To understand the definition of a showstopper, look no further than "And I Am Telling You (I'm Not Going)," which became an instant Broadway legend in 1981 when Jennifer Holliday belted out the song in Michael Bennett's production of "Dreamgirls." Now, in Bill Condon's knockout movie version of the musical, the number belongs to Jennifer Hudson, and her star-making rendition is going to raise goose bumps across the land.The song--a raw, roiling aria of defiance and pain--is sung by Effie (Hudson), the hefty, difficult, soulful lead of the Dreamettes, an aspiring Detroit girl group in the early '60s (think the Supremes) who are about to cross over from the chitlins circuit to mainstream success. But to achieve this goal, Effie must be dumped as lead singer in place of Deena (Beyoncé Knowles), who has half the voice but is svelte, light-skinned and malleable. To make things worse, Deena has also replaced Effie in the bed of the group's smart, ruthlessly ambitious manager Curtis (Jamie...

The Maverick of Movieland

Robert Altman never courted an audience's affections. A cool, iconoclastic customer, he scorned sentimentality, upended the rules of genre, spurned happy endings. Why, then, did his best movies produce in me a happiness unlike anyone else's? Watching that magical string of films he made in the early 1970s--"McCabe & Mrs. Miller," "The Long Goodbye," "California Split," "Nashville"--was pure exhilaration. I'd walk out of the theater with a contact high, twice as alive as when I walked in. There was a paradox here that gets at the mysterious alchemy of art: though these movies end with wintry desolation, existential futility, happy-go-lucky fatalism, they give back esthetic bliss.The Altman style was unmistakable: the long, wandering takes; the overlapping dialogue that invites us to eavesdrop on the actors; the teeming, spontaneous panoramas that offer multiple choices to the eye. His method was the opposite of Hitchcock, who storyboarded every sequence in advance. Altman's...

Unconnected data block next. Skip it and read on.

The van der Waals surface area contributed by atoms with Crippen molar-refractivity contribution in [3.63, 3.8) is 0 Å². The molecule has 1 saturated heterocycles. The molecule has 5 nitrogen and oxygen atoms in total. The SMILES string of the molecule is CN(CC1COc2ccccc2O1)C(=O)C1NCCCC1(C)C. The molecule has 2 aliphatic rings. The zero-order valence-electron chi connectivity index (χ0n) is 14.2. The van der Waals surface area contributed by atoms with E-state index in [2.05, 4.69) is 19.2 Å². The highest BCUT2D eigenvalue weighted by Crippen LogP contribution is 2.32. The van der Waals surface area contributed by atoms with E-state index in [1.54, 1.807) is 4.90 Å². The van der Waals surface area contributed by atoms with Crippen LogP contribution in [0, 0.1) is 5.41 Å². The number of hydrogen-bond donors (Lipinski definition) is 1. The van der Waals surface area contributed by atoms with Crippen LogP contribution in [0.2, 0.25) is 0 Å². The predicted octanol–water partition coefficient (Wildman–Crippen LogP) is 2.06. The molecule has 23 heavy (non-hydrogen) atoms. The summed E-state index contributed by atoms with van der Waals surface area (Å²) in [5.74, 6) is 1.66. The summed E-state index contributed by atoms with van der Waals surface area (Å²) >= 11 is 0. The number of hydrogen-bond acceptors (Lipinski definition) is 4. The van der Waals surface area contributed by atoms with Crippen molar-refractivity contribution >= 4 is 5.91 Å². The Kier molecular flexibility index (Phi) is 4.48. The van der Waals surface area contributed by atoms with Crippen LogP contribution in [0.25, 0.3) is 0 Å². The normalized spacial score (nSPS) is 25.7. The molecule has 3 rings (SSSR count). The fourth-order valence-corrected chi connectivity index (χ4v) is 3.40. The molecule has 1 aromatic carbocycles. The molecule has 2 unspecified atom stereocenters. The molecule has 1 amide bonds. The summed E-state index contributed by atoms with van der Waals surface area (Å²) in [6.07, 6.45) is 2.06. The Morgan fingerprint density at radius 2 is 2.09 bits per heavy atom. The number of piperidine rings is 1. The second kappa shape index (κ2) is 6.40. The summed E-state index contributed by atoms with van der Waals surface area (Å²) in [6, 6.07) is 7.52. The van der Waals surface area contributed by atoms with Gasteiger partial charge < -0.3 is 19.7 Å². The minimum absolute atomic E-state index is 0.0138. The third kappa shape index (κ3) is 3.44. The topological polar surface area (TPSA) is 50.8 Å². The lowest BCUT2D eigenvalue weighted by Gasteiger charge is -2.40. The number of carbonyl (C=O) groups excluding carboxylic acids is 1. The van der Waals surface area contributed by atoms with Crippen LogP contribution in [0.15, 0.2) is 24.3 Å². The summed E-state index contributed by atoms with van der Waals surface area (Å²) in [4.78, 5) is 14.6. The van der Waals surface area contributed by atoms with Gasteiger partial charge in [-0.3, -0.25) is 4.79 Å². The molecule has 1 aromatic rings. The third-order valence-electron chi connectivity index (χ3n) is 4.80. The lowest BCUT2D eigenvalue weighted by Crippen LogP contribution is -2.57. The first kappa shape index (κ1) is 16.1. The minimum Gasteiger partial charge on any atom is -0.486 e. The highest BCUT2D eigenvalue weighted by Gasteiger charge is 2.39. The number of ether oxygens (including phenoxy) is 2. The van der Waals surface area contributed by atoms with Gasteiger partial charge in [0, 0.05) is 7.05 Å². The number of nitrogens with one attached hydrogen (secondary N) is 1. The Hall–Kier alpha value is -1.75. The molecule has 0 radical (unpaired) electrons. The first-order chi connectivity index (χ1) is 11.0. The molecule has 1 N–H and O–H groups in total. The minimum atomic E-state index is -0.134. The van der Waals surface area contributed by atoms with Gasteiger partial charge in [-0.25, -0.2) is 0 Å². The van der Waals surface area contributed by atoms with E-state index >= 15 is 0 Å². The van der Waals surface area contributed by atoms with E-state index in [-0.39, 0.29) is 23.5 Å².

It's Diva-Licious

To understand the definition of a showstopper, look no further than "And I Am Telling You (I'm Not Going)," which became an instant Broadway legend in 1981 when Jennifer Holliday belted out the song in Michael Bennett's production of "Dreamgirls." Now, in Bill Condon's knockout movie version of the musical, the number belongs to Jennifer Hudson, and her star-making rendition is going to raise goose bumps across the land.The song--a raw, roiling aria of defiance and pain--is sung by Effie (Hudson), the hefty, difficult, soulful lead of the Dreamettes, an aspiring Detroit girl group in the early '60s (think the Supremes) who are about to cross over from the chitlins circuit to mainstream success. But to achieve this goal, Effie must be dumped as lead singer in place of Deena (Beyoncé Knowles), who has half the voice but is svelte, light-skinned and malleable. To make things worse, Deena has also replaced Effie in the bed of the group's smart, ruthlessly ambitious manager Curtis (Jamie...

Snap Judgment: Movies

Déjà VuDirected by Tony ScottThis flashy Jerry Bruckheimer thriller, which starts with the terrorist bombing of a New Orleans ferry, asks that perennial sci-fi question: if you go back in time, can you change the future? Denzel Washington's ATF investigator, with the help of "top secret" technology, time-travels back to save the life of (and fall in love with) Paula Patton, who holds the key to the terrorist's identity. It's preposterous, but never dull: Scott whips the action into a taut, tasty lather.On the Day Bobby Kennedy DiedBobby," Emilio Estevez's heartfelt and softheaded tribute to Robert F. Ken-nedy, follows 22 fiction-al characters at the Ambassador Hotel on June 4, 1968, the day of Kennedy's assassination. Estevez was 6 that day, and his concept of the politician (who's glimpsed in newsreel footage) is unabashedly starry-eyed. The figure who presides over this film is purely mythic: he's the great What-Might-Have-Been, a convenient symbol for all our liberal dreams.In...